TGIFOOD

FLOWER AND FORAGE

A (veld)kool day in a blooming West Coast paradise

A (veld)kool day in a blooming West Coast paradise
(Photo: Stephen from Pixabay)

The Cape’s West Coast is in bloom, vermillion-coloured vygies make an entrance and there is a scattershot of colour, a Rorschach blotch gone mad with prison jumpsuit-orange and yolky yellows.

This area is a combination of sandveld and strandveld, a cunning mixture of vegetation rooted in a wizard genesis that for many months of the year lives in shuttered underground until showtime, which is from July to October.

It is here, less than 100km from Cape Town, that various floral kingdoms hold hands and hug, letting off a breath of something akin to Oxycontin, filling the onlooker with an almost chemical vibrancy.

We are in the unique Renosterveld vegetation which covers the Swartland and Boland areas, on the West Coast lowlands to the north of Cape Town, and is often misunderstood but can be relied on to always throw up great and startling surprises such as the Spider Orchid, a geophyte found in the Swartland Shale, ominously fragile but irresistible.   

This is the time when the whole West Coast is retooling for its shamelessly flamboyant end-of-month show when fat Schaparelli-pink plants (Hyobanche sanguinea) pop out of the soil with serpent heads.

The Cape Floral Kingdom is “world famous” but the Cape West Coast Biosphere Reserve and Kogelberg Biosphere, which include the West Coast Park, are home to the greatest non-tropical concentration of higher plant species in the world.

And among all these show-off blooms are numerous eatables, as any forager will tell you, from wild garlic and buchu with its flavoursome leaves to taaibos, Searsia pyroides or wild currants.

I lived in the region for many years and recall the excitement generated in July after the first rains when the veld was full of what we then called Hotnot’s Kool but now call Veldkool or Wild Asparagus.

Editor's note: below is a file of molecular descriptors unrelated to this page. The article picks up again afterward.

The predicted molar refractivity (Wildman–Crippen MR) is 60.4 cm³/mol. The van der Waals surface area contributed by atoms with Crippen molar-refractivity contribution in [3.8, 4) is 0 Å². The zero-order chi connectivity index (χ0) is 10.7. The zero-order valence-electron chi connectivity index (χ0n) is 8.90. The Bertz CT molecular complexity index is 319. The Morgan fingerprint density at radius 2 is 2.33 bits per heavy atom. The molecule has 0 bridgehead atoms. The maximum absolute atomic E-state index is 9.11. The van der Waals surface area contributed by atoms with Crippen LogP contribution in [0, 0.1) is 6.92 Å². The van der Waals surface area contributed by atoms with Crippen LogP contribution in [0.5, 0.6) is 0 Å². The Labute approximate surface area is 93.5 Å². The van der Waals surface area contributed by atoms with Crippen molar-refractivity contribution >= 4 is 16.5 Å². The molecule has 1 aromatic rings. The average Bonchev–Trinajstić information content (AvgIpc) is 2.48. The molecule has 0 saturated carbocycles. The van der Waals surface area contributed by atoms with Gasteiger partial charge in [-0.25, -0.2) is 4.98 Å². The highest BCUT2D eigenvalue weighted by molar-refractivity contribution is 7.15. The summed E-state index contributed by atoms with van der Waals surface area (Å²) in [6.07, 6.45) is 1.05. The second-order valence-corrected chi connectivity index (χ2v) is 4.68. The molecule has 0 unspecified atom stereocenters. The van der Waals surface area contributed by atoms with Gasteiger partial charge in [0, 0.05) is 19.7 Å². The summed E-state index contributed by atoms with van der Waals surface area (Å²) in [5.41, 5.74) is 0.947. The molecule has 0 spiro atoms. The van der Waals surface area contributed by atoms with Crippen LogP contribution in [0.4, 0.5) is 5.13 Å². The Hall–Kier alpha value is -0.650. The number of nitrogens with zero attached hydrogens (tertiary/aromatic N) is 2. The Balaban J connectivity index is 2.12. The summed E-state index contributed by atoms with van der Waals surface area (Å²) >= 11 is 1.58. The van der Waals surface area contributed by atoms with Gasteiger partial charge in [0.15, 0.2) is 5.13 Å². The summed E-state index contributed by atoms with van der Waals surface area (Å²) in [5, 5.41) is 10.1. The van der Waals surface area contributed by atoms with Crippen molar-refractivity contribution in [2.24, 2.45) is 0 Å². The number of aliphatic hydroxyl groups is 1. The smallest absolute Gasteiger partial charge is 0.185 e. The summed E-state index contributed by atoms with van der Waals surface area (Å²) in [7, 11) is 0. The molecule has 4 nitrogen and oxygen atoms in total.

I am visiting friends in Churchhaven on the West Coast which is thrillingly beautiful with a languorous seduction.

The host has been out early and collected a basket of wild asparagus, carefully selecting the young flowering stalks or bud clusters which are harvested before the flowers have opened… and this is what you eat.

Veldkool (Trachyandra falcata) is a dreary little plant with a feisty pioneering attitude. In the 40 years I have visited, despite fire, storms and more, it returns to the veld with renewed energy. It is as endearing as an old friend, although it needs a bit of primping before it is ready to eat.

They can either be sautéed lightly like asparagus and used in similar ways in quiches or warm salads or they can be steamed and served with butter, salt, pepper and a squeeze of lemon. You can also use them to make a traditional dish called Veldkool Bredie, a slow cooked lamb stew.

A world famous pioneer in the research of the culture of food, Dr Renata Coetzee, had a great love of wild South African foods and the culinary heritage of different cultural groups within Africa. Her unique research among various Khoi-Khoin groups brought to life the Khoi-Khoin food culture in Kukumakranka.

Our host today has made Veldkool bredie with lamb. Now lamb is a tricky meat and you need to find a really good farmer who has reared his lambs properly and preferably without a feedlot (my preference). Lambs are culled at 10 weeks to six months, so the chances of grabbing one off the veld, as many people like to believe (the famous karoo lamb), is limited – they need careful rearing and really good farming practices.

Fifty years ago, lamb was seldom eaten but now it has taken over from mutton, mainly for financial reasons, and is not nearly as flavoursome. Mutton is seldom seen on the shelves these days, more’s the pity.

The host gets his meat from LA farms, also on the West Coast. The owner is Muslim and therefore meat is both Halaal and properly slaughtered in an abattoir on the farm.

Veldkool bredie is lusty and lovely on a cold day but a bit too lamby for my taste, which tends to overwhelm the poor little veldkool. My favourite recipe is veldkool frittata. 

Cook two sliced potatoes in a pan until almost done, then add a handful of veldkool, a teaspoonful of rosemary and half a cup of chorizo. When cooked, add the mix with half a cup of pecorino to six whisked eggs in a bowl. Return the egg mix to the pan that’s been coated with olive oil. Cook till half done, then grill in the oven for slight browning. Serve with Tabasco.

We end the meal with dragon fruit (who has ever dared buy it?) cut in tikki-thin slices with almost celluloid transparency and strange taste, sprinkled with lime and mixed with slices of pawpaw.

For today at least – and surely this is the real reason for getting together with friends – everything seems retooled, a paean of true leisure to be grabbed, because, in this flakey world, who knows whether one will ever have it again. DM

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